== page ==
If the number of typefaces out there seems overwhelmingly gigantic, even infinite, that’s because it is. Digital technologies have made the creation, distribution and use of fonts amazingly easy. As a result, brilliant type designers are constantly at work on new, interesting ways to shape our alphabets. You can rest assured that there will be more fonts next week than there were this week. It wasn’t always this way. Before personal computers and word processing, the process of both designing and printing fonts was a lot more cumbersome, limited by technologies that are now obsolete. In the last post, we laid out the basic terms needed to describe typography.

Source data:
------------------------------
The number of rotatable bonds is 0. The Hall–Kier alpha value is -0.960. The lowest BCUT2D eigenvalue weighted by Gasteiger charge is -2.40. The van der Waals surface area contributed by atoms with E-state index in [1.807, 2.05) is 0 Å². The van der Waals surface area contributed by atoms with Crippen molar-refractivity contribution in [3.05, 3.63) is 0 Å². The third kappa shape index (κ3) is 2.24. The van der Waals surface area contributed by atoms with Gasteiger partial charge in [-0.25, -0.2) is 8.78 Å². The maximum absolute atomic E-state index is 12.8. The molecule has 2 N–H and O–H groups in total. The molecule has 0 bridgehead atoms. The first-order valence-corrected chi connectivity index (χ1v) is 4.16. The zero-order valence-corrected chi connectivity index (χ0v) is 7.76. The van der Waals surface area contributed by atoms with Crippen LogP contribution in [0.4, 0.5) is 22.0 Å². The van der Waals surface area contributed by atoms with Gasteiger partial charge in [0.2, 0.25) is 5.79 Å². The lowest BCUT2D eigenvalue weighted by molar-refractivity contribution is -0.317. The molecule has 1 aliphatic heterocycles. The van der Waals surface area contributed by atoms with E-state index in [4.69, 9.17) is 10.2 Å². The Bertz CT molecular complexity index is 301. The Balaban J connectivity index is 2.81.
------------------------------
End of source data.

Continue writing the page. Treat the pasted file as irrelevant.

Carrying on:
Soon, we will look at the evolution of typeface styles over the centuries, leading up to today’s ever-expanding array of digital letter forms. But because style and technology always progress hand-in-hand, another amazing history lesson must come first: the evolution of printing technologies, from Johannes Gutenberg to the PC. Pre-digital type sms marketing service technologies Handwriting and calligraphy, 3200 BC This was a system of written language emerges in ancient mesopotamia. It is handwritten on parchment-like material. Calligraphy in action; photo by Crypt K. Woodblock printing, 220 AD This technology, which emerged first in Asia, involved cutting a section of text into a single block of wood, dipping it in ink and pressing it onto paper to make copies. Once carved, the woodblock bears the text permanently.